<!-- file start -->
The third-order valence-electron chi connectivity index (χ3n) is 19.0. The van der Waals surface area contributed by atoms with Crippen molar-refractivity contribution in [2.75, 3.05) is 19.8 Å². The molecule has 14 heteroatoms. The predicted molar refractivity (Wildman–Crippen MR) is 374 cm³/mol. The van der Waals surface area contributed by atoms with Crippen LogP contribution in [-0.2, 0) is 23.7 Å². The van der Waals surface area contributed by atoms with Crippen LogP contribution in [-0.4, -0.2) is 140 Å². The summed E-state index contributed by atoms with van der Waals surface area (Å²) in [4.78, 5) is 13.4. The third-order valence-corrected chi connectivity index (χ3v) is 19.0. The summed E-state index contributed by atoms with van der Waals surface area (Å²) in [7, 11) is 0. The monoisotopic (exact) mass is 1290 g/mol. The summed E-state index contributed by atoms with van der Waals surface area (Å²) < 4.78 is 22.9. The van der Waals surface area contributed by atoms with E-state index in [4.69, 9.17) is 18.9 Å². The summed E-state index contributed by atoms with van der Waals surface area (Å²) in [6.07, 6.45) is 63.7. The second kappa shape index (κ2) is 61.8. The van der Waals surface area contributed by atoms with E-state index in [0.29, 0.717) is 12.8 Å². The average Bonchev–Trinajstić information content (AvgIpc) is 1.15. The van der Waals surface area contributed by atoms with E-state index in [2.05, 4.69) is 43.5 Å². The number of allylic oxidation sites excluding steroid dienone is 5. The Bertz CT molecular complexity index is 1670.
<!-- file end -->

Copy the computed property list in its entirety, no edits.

The third-order valence-electron chi connectivity index (χ3n) is 19.0. The van der Waals surface area contributed by atoms with Crippen molar-refractivity contribution in [2.75, 3.05) is 19.8 Å². The molecule has 14 heteroatoms. The predicted molar refractivity (Wildman–Crippen MR) is 374 cm³/mol. The van der Waals surface area contributed by atoms with Crippen LogP contribution in [-0.2, 0) is 23.7 Å². The van der Waals surface area contributed by atoms with Crippen LogP contribution in [-0.4, -0.2) is 140 Å². The summed E-state index contributed by atoms with van der Waals surface area (Å²) in [4.78, 5) is 13.4. The third-order valence-corrected chi connectivity index (χ3v) is 19.0. The summed E-state index contributed by atoms with van der Waals surface area (Å²) in [7, 11) is 0. The monoisotopic (exact) mass is 1290 g/mol. The summed E-state index contributed by atoms with van der Waals surface area (Å²) < 4.78 is 22.9. The van der Waals surface area contributed by atoms with E-state index in [4.69, 9.17) is 18.9 Å². The summed E-state index contributed by atoms with van der Waals surface area (Å²) in [6.07, 6.45) is 63.7. The second kappa shape index (κ2) is 61.8. The van der Waals surface area contributed by atoms with E-state index in [0.29, 0.717) is 12.8 Å². The average Bonchev–Trinajstić information content (AvgIpc) is 1.15. The van der Waals surface area contributed by atoms with E-state index in [2.05, 4.69) is 43.5 Å². The number of allylic oxidation sites excluding steroid dienone is 5. The Bertz CT molecular complexity index is 1670.